Pioneer is a tense Norwegian thriller which once again shows that Nordic Noir continues to lead the way when it comes to edge of your seat dramas. Using the real-life North Sea gas exploration in the 1970s as a stepping stone, Erik Skjoldbjærg’s paranoia-fuelled thriller feels like it could have been made in the decade that it was set.
Aksel Hennie (Headhunters) plays Petter, Norwegian deep sea diver who feels there is a conspiracy behind the mysterious death of his brother Knut (André Eriksen) a diver. The gas exploration is set to score the Norwegian government and their US sponsors billions of dollars. However, Petter throws this into trouble when he refuses to make further dives until the accident is properly investigated.
Skjoldbjærg’s film features some impressive (and claustrophobic) underwater photography sequences that really ratchet-up the tension (think James Cameron’s The Abyss). However, the excitement isn’t just relegated to the deep sea moments – there are also some impressive moments above water too. Aksel Hennie gives Petter some string emotional ticks as the diver who is literally out of his depth. Meanwhile Wes Bentley and Stephen Lang portray the American money men who are eager to see the whole endeavour go off without a hitch.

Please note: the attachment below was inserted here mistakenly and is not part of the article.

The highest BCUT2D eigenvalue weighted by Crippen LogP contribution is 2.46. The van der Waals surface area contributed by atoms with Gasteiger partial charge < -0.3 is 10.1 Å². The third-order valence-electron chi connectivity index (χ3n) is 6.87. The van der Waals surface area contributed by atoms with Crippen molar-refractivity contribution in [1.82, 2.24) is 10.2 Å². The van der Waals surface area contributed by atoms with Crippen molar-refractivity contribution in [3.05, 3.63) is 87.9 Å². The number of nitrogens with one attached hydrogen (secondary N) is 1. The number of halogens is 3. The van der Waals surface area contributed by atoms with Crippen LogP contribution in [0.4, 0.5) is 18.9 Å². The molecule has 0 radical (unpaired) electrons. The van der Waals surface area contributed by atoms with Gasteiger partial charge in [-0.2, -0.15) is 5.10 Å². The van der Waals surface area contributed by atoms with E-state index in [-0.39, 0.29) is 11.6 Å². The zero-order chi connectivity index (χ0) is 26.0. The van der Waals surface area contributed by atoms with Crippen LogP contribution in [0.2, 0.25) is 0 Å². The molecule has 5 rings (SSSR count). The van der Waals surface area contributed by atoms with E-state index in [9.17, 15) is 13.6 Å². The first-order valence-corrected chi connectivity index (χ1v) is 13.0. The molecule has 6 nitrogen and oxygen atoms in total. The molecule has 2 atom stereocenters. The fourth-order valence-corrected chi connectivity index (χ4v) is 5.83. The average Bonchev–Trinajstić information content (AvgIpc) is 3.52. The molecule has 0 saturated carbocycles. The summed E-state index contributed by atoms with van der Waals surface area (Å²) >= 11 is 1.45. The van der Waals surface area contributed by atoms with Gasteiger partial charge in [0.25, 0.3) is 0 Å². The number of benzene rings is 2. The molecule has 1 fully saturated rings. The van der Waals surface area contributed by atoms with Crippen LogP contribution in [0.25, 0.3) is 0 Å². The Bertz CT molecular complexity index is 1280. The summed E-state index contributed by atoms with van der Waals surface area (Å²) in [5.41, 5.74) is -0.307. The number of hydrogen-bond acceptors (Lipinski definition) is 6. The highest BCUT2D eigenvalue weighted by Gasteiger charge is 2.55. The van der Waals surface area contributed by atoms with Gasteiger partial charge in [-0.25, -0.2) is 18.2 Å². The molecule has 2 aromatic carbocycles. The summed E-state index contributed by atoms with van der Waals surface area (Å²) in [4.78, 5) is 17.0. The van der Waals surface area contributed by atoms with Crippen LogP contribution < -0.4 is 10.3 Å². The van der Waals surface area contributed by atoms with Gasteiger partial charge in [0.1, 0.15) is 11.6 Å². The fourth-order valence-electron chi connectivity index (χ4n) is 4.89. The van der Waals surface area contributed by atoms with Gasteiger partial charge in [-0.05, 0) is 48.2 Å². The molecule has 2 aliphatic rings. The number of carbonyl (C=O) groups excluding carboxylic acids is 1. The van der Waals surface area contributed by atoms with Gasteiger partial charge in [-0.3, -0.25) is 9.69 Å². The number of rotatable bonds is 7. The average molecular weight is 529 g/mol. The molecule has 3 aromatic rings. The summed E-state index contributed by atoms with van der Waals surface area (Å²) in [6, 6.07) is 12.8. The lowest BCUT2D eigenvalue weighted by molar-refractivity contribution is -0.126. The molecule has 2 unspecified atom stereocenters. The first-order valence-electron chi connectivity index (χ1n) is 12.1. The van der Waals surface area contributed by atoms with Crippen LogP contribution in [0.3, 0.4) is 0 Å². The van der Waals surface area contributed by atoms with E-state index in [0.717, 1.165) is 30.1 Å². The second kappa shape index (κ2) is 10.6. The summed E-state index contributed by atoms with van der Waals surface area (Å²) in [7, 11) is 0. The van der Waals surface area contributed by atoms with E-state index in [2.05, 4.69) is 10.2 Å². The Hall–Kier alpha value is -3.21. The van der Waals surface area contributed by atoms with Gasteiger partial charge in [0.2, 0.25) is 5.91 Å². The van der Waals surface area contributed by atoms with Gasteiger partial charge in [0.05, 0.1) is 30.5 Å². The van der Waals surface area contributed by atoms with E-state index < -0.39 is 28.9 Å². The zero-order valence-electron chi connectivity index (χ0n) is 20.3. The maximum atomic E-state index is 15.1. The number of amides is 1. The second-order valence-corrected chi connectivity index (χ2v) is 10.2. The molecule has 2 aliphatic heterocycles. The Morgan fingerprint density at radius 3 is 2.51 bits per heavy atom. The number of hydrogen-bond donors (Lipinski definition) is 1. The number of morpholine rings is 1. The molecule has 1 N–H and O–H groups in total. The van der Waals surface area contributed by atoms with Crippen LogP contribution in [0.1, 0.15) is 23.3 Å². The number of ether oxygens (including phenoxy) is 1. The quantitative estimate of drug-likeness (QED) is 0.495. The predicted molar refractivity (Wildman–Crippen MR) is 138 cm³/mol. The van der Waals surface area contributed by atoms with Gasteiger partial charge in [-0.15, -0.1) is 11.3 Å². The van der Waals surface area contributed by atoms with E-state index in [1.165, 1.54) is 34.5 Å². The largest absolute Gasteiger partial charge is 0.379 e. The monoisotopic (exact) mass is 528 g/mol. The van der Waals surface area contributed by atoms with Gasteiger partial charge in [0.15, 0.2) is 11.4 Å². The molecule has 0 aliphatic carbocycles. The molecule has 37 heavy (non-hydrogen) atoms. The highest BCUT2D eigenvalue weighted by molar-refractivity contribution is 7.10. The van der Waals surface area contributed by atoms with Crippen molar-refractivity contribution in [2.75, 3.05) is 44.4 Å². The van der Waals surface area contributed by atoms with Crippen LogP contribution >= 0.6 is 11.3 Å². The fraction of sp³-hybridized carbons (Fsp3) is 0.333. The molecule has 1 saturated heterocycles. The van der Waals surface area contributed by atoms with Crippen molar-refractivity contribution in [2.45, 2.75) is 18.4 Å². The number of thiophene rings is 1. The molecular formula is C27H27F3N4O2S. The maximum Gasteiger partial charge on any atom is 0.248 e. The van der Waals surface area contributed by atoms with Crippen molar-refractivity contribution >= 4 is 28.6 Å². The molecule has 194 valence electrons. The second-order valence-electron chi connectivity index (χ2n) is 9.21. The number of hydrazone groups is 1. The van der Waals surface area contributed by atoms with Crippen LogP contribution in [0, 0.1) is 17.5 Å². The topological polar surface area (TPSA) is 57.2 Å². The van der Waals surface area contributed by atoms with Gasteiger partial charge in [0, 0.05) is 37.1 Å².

Pioneer fails in only one area – the conspiracy theory never really feels that wide reaching. Petter thinks that it could go further up the food chain into the realm of politics, but there’s never the possibility that Petter wants to break out and show the scope of the situation. Everything seems relegated to a handful of people and while that may keep the stakes high on an emotional level, it never feels like a true conspiracy. It’s hard to call that a flaw, but when you’re dealing with conspiracy theories, there’s no such thing as far-fetched.
Pioneer works as a close-quarters thriller, with fine cinematography and a strong performance by Aksel Hennie. Erik Skjoldbjærg has delivered a tense and claustrophobic thriller that works best when it feels confined below the water. It’s an enjoyable effort that has a good pay-off, but it’s a shame the stakes weren’t a little higher.